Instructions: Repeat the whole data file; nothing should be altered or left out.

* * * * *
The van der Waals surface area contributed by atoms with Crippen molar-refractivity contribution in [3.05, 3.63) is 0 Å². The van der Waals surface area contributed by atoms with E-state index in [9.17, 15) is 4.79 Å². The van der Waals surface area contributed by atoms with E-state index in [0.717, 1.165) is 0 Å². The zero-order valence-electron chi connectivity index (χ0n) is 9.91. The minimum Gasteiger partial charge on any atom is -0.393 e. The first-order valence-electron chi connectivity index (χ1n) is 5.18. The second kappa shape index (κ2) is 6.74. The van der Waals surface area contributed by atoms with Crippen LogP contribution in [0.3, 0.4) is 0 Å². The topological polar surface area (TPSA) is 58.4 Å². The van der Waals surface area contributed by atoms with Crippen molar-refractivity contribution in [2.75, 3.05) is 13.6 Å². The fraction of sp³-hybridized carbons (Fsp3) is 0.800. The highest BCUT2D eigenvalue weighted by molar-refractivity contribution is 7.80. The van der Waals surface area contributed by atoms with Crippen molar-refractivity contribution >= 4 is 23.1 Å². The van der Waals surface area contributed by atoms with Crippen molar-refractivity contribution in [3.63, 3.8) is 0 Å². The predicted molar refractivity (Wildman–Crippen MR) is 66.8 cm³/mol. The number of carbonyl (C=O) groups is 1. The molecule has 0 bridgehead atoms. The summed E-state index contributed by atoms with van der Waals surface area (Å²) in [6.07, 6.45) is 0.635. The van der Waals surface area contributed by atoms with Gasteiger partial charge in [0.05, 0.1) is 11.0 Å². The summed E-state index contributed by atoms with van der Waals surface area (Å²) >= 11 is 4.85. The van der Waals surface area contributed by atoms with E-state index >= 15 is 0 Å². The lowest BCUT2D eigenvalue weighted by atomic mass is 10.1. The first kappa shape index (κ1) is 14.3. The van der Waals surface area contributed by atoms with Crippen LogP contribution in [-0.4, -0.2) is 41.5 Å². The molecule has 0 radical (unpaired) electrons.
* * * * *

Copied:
The van der Waals surface area contributed by atoms with Crippen molar-refractivity contribution in [3.05, 3.63) is 0 Å². The van der Waals surface area contributed by atoms with E-state index in [9.17, 15) is 4.79 Å². The van der Waals surface area contributed by atoms with E-state index in [0.717, 1.165) is 0 Å². The zero-order valence-electron chi connectivity index (χ0n) is 9.91. The minimum Gasteiger partial charge on any atom is -0.393 e. The first-order valence-electron chi connectivity index (χ1n) is 5.18. The second kappa shape index (κ2) is 6.74. The van der Waals surface area contributed by atoms with Crippen LogP contribution in [0.3, 0.4) is 0 Å². The topological polar surface area (TPSA) is 58.4 Å². The van der Waals surface area contributed by atoms with Crippen molar-refractivity contribution in [2.75, 3.05) is 13.6 Å². The fraction of sp³-hybridized carbons (Fsp3) is 0.800. The highest BCUT2D eigenvalue weighted by molar-refractivity contribution is 7.80. The van der Waals surface area contributed by atoms with Crippen molar-refractivity contribution >= 4 is 23.1 Å². The van der Waals surface area contributed by atoms with Crippen molar-refractivity contribution in [3.63, 3.8) is 0 Å². The predicted molar refractivity (Wildman–Crippen MR) is 66.8 cm³/mol. The number of carbonyl (C=O) groups is 1. The molecule has 0 bridgehead atoms. The summed E-state index contributed by atoms with van der Waals surface area (Å²) in [6.07, 6.45) is 0.635. The van der Waals surface area contributed by atoms with Gasteiger partial charge in [0.05, 0.1) is 11.0 Å². The summed E-state index contributed by atoms with van der Waals surface area (Å²) >= 11 is 4.85. The van der Waals surface area contributed by atoms with E-state index >= 15 is 0 Å². The lowest BCUT2D eigenvalue weighted by atomic mass is 10.1. The first kappa shape index (κ1) is 14.3. The van der Waals surface area contributed by atoms with Crippen LogP contribution in [-0.4, -0.2) is 41.5 Å². The molecule has 0 radical (unpaired) electrons.